Why am I here? What am I supposed to be doing with my life? Am I doing it? How can I know? Will I ever know? Is there an underlying pattern to it all?
These are some of the Big questions that philosophers, Spirit Persons, and ordinary seekers are compelled to ask and answer. Some rely solely on intellectual methods: following teachers, reading, studying, getting degrees, writing books. Some seek answers in traditional religions and ‘religious’ practices. Some experiment with various forms of self-reflection aimed at self-discovery, self-knowledge and consciousness. Some try combinations of these plus alternative practices like body work, mind-altering drugs and artistic pursuits.
As I noted in my last post, our hunger for answers to these questions is motivated by the ‘transcendent function,’ a form of archetypal energy we all inherit just by being human. As a reminder, here’s Jung’s definition:
The cooperation of conscious reasoning with the data of the unconscious is called the ‘transcendent function’…. This function progressively unites the opposites. Psychotherapy makes use of it to heal neurotic dissociations, but this function had already served as the basis of Hermetic philosophy for seventeen centuries. ~Carl Jung, CW 18, par. 1554.
In other words, even though we think of enlightenment as a strictly spiritual pursuit, it also has psychological (mental/ emotional/intellectual) components. Further, I would argue that it has physical components. In fact, I have come to believe that enlightenment is not solely a function of any one aspect of human nature, but of the whole package.
Buddhism expresses this idea through four “Aims” or goals of human life. As I see it, each goal is met within a particular domain of human functioning. Each domain is fueled by a physical instinct and represented by a masculine and feminine archetype. These stand at either end of the pole of energy in which that instinct specializes.
To be fully functioning spirit persons, we need to awaken, activate, and heal our fullest potential—masculine and feminine—in each of these four areas. ~Jean Raffa, Healing the Sacred Divide, p. 203.
Here’s my summary of these relationships:
(1) The aim of Lawful Order and Moral Virtue takes place in The Social Domain. Our social lives receive energy from our physical Instinct for Nurturance. Psychologically, this instinct is symbolized by the King and Queenarchetypes, our inner authority figures who govern our social behavior for the benefit of all.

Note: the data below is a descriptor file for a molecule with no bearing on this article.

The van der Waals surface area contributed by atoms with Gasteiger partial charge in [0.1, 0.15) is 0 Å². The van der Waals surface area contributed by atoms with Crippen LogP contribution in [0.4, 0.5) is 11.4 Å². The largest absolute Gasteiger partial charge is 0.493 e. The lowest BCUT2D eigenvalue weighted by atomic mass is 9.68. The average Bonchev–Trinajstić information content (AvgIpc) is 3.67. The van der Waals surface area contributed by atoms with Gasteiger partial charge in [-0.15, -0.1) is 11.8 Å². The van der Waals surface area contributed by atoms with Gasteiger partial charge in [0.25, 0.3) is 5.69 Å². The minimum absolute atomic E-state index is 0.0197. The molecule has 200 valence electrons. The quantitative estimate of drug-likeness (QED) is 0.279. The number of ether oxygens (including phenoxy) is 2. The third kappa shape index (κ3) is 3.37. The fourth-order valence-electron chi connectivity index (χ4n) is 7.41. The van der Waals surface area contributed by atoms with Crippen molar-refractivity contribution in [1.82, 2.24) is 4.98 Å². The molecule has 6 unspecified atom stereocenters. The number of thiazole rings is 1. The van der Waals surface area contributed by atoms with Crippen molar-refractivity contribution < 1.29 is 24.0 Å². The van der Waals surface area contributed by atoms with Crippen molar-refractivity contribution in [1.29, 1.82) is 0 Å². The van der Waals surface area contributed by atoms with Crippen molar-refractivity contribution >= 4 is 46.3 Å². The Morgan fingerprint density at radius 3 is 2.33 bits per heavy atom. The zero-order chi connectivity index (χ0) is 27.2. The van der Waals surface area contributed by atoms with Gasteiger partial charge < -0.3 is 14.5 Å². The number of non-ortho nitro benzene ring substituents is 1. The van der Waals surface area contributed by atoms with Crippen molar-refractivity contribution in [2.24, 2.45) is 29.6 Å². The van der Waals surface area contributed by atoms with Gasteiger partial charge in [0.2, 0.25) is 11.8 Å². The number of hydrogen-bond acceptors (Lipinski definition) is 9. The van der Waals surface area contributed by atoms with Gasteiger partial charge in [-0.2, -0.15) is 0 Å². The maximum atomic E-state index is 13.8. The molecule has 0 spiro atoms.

(2) We accomplish our aim for Power and success inThe Physical Domain. This goal is primarily accomplished through our Instinct for Activity. We cannot just think or will our way to success. Our bodies have to be engaged in studied, committed, goal-oriented and self-disciplined practices. For me, the Warrior and Mother archetypes represent the opposite poles of physical energy available to us in pursuit of our goals in the material world.
(3) Release from Delusion: The Mental Domain. Our search for truth and enlightenment relies on our cognitive functioning, or intellect, which matures as we consciously activate our Instinct for Reflection and its archetypal representatives, the Scholar/Magician and Wisewoman.
(4) Love and pleasure: The Emotional Domain. To find emotional satisfaction in life, we need to activate our Instinct for Sex and its psychological equivalents, the Lover and Beloved archetypes. This does not necessarily require our participation in physical sex, but the aspect of our libido which specializes in this kind of energy does need to be activated. In other words, we need to experience passion, and being loved and loving in return.
Since Jung believed we have five instincts, and in keeping with his insight that the transcendent function progressively unites the opposites, I respectfully offer a fifth domain which is equally essential to enlightenment.